A Still More Excellent Way

In the middle of Michigan there is that small town of Edmore founded in 1878 by Ed Moore. And in that small town of Edmore there is that farm. And on that farm there is that door. And next to that door there is that rock; a twenty-two pound rock; a twenty-two pound rock from the sky; a twenty-two pound rock that fell from the sky and “made a heck of a noise when it hit” the ground over eighty-years ago. And there that rock sat and sat and sat holding that door open all those years. Just this year it was verified to be what everyone thought it to be; a meteorite. But this year it was also revealed to be so much more than everyone treated it to be. This twenty-two pound doorstop is valued to be worth one hundred thousand dollars.

1 Corinthians 11 and 1 Corinthians 12 and 1 Corinthians 13 are part of a letter in the Bible written to “the church of God that is in Corinth.” This was a local church just as we are a local church. These three chapters come together as the heart of this letter. And the heart of this letter is about what it means to be a local church. And what it means to be a local church is for our joy.

A Still More Excellent Way

The primary reason for 1 Corinthians 13 is not weddings. The primary reason for 1 Corinthians 13 is not for dating and selecting that one person to stand next to at the wedding. The primary reason for 1 Corinthians 13 is for being a part of a local church. It is something introduced as “a still more excellent way” (1 Corinthians 12:31b). What is this still more excellent way? It is interesting that this is called a still more excellent way. It gives the impression, and it is true, that all that was said before is an excellent way. But there is still more. And it is with eager anticipation that Paul writes what has been called a gem – 1 Corinthians 13.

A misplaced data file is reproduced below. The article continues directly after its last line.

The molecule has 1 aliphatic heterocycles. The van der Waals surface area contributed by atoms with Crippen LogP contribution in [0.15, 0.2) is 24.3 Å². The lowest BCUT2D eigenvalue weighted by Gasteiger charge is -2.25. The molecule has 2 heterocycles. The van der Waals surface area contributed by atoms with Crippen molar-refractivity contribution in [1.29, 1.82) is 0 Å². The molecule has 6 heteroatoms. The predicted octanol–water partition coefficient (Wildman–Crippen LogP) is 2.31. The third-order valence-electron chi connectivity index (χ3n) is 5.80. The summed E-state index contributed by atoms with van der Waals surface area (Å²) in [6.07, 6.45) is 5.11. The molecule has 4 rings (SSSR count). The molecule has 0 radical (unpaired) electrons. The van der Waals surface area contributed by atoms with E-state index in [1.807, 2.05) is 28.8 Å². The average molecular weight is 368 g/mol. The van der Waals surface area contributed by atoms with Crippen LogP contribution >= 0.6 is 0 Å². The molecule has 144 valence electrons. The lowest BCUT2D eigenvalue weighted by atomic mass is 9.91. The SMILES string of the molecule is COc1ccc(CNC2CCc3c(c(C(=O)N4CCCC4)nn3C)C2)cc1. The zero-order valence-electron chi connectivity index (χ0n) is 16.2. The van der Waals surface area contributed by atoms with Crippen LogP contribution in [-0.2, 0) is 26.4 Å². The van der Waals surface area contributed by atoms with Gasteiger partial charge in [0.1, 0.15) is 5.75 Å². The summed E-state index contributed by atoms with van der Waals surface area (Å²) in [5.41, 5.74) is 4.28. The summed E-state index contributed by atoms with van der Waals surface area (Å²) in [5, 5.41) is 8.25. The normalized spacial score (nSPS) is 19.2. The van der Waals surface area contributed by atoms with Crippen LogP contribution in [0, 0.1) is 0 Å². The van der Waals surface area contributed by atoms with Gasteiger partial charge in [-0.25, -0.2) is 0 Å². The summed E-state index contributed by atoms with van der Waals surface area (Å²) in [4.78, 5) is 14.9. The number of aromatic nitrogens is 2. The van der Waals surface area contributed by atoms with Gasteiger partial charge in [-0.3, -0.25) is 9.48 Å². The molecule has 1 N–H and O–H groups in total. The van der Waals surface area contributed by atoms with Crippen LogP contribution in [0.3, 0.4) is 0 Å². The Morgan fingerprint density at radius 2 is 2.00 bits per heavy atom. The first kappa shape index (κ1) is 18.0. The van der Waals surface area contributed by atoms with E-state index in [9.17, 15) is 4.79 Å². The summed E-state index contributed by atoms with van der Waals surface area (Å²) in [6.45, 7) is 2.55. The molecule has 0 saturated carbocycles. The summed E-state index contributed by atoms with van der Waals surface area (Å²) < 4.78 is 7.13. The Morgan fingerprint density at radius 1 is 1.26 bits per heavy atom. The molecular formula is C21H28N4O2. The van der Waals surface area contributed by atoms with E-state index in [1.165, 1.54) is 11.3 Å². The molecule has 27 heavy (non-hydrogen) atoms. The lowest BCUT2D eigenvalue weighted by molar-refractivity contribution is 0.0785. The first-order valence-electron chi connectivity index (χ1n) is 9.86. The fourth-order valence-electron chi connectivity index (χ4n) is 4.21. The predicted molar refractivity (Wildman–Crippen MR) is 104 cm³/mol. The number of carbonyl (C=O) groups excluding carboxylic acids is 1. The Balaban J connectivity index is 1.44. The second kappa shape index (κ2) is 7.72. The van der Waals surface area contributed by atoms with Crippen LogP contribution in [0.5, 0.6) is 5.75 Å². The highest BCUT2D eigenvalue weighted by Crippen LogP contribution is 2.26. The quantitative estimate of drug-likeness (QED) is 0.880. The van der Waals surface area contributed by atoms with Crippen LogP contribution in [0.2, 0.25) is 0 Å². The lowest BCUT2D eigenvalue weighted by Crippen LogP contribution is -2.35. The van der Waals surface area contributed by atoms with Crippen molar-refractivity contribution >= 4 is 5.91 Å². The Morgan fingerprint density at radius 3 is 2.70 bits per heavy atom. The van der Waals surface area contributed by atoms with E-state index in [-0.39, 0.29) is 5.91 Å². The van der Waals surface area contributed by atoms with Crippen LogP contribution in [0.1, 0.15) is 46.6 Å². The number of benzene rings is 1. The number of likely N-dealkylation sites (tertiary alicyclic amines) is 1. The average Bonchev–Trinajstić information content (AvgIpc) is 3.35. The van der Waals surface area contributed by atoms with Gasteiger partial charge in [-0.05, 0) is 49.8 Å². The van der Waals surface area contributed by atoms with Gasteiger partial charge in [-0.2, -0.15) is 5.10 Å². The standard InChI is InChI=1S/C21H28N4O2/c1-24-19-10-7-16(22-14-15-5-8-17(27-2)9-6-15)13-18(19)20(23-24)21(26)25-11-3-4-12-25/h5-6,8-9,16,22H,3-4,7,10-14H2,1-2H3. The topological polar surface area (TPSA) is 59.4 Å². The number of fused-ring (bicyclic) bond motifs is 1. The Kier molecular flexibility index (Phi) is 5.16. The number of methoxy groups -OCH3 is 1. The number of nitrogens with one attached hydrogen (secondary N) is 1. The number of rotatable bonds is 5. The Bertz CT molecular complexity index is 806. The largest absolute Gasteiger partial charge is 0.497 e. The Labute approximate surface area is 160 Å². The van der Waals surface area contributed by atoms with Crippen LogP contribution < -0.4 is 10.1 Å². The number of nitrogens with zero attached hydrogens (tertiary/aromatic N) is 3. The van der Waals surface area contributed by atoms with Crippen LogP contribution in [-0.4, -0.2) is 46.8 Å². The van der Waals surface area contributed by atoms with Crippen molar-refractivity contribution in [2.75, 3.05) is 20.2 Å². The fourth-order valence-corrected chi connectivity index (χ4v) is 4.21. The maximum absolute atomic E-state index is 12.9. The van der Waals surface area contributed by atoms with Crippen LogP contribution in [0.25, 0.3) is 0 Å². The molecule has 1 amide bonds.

All Christians, those who have been saved by grace alone through faith alone in Christ alone, are members of the body of Christ, the Church. The moment a person becomes a Christian, the moment you became a Christian, you are placed by the Holy Spirit into the body of Christ. This is a one time moment called the baptism of the Holy Spirit. And at this very moment, too, you are given at least one spiritual gift. This is something taught here in 1 Corinthians 12, but also in Romans 12:1-13; Ephesians 4:1-16; and 1 Peter 4:7-11. What is the point of these spiritual gifts? Listen to 1 Corinthians 12:7. I love this so much. It is very helpful in understanding what it means to be a part of a local church. “To each is given the manifestation of the Spirit for the common good.” To each Christian is given a spiritual gift and it is to show God, to show that God is at work and active among us, and catch this, it is for the common good. This is for the good of people. What people?

This is all best expressed in the local church. And so this chapter helps us understand the wonder and importance and joy of what it means to be a member of a local church. These gifts are for the good of other church members. But there is more. This is visible; it shows God. And it shows God at work and active to the other church members. But Jesus said, “by this all people will know that you are my disciples” (John 13:35). So the good is also for the looking world that is around us.

But what are these gifts? First, just notice 1 Corinthians 12:6. “It is the same God who empowers them all in everyone.” Each gift is empowered by God Himself. These are supernatural gifts. Now back up some more and listen to 1 Corinthians 12:4. “Now there are varieties of gifts.” Notice that word varieties. Some translations have the word different or diversities. The important thing to note is that it is a plural word; the Greek word is a plural word and it is so wonderful. And keep in mind verse seven. Each of us is given a spiritual gift by God. There are varieties of these gifts and these gifts show God active and at work for the good of people. But how? The word varieties answers this question. It is made up of two words. The first word, diá, means to reach across. And the second word, haireó, means to make a personal choice. These gifts are personally picked out and given to Christians by God Himself and it is for others. These varieties of gifts are so that God’s people can reach across to others, as His hand extended.